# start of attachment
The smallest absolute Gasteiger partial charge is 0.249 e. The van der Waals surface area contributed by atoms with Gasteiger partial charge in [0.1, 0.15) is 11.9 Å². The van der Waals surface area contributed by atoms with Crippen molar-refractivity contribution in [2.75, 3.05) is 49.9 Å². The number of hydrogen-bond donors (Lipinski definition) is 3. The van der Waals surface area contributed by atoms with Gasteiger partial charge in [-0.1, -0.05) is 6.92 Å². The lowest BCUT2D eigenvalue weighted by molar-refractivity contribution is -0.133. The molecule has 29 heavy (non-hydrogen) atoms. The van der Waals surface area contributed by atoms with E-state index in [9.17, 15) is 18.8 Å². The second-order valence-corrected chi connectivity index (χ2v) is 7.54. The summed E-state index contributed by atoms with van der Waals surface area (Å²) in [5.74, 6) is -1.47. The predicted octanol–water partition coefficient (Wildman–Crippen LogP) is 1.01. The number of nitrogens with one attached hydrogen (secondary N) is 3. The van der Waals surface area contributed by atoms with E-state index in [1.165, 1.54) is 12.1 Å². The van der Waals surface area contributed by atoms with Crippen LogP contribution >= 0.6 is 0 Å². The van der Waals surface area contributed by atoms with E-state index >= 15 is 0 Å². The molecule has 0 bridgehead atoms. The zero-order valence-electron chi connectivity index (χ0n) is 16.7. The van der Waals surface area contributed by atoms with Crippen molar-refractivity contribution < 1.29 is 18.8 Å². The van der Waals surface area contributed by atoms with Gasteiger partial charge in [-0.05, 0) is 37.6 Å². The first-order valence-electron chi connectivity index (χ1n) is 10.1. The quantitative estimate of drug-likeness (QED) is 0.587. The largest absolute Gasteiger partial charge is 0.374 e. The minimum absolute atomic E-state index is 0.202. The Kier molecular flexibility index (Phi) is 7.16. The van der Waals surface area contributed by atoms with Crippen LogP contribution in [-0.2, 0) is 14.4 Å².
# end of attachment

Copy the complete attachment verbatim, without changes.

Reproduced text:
The smallest absolute Gasteiger partial charge is 0.249 e. The van der Waals surface area contributed by atoms with Gasteiger partial charge in [0.1, 0.15) is 11.9 Å². The van der Waals surface area contributed by atoms with Crippen molar-refractivity contribution in [2.75, 3.05) is 49.9 Å². The number of hydrogen-bond donors (Lipinski definition) is 3. The van der Waals surface area contributed by atoms with Gasteiger partial charge in [-0.1, -0.05) is 6.92 Å². The lowest BCUT2D eigenvalue weighted by molar-refractivity contribution is -0.133. The molecule has 29 heavy (non-hydrogen) atoms. The van der Waals surface area contributed by atoms with E-state index in [9.17, 15) is 18.8 Å². The second-order valence-corrected chi connectivity index (χ2v) is 7.54. The summed E-state index contributed by atoms with van der Waals surface area (Å²) in [5.74, 6) is -1.47. The predicted octanol–water partition coefficient (Wildman–Crippen LogP) is 1.01. The number of nitrogens with one attached hydrogen (secondary N) is 3. The van der Waals surface area contributed by atoms with E-state index in [1.165, 1.54) is 12.1 Å². The van der Waals surface area contributed by atoms with Crippen LogP contribution >= 0.6 is 0 Å². The van der Waals surface area contributed by atoms with E-state index >= 15 is 0 Å². The molecule has 0 bridgehead atoms. The zero-order valence-electron chi connectivity index (χ0n) is 16.7. The van der Waals surface area contributed by atoms with Crippen molar-refractivity contribution < 1.29 is 18.8 Å². The van der Waals surface area contributed by atoms with Gasteiger partial charge in [-0.05, 0) is 37.6 Å². The first-order valence-electron chi connectivity index (χ1n) is 10.1. The quantitative estimate of drug-likeness (QED) is 0.587. The largest absolute Gasteiger partial charge is 0.374 e. The minimum absolute atomic E-state index is 0.202. The Kier molecular flexibility index (Phi) is 7.16. The van der Waals surface area contributed by atoms with Crippen LogP contribution in [-0.2, 0) is 14.4 Å².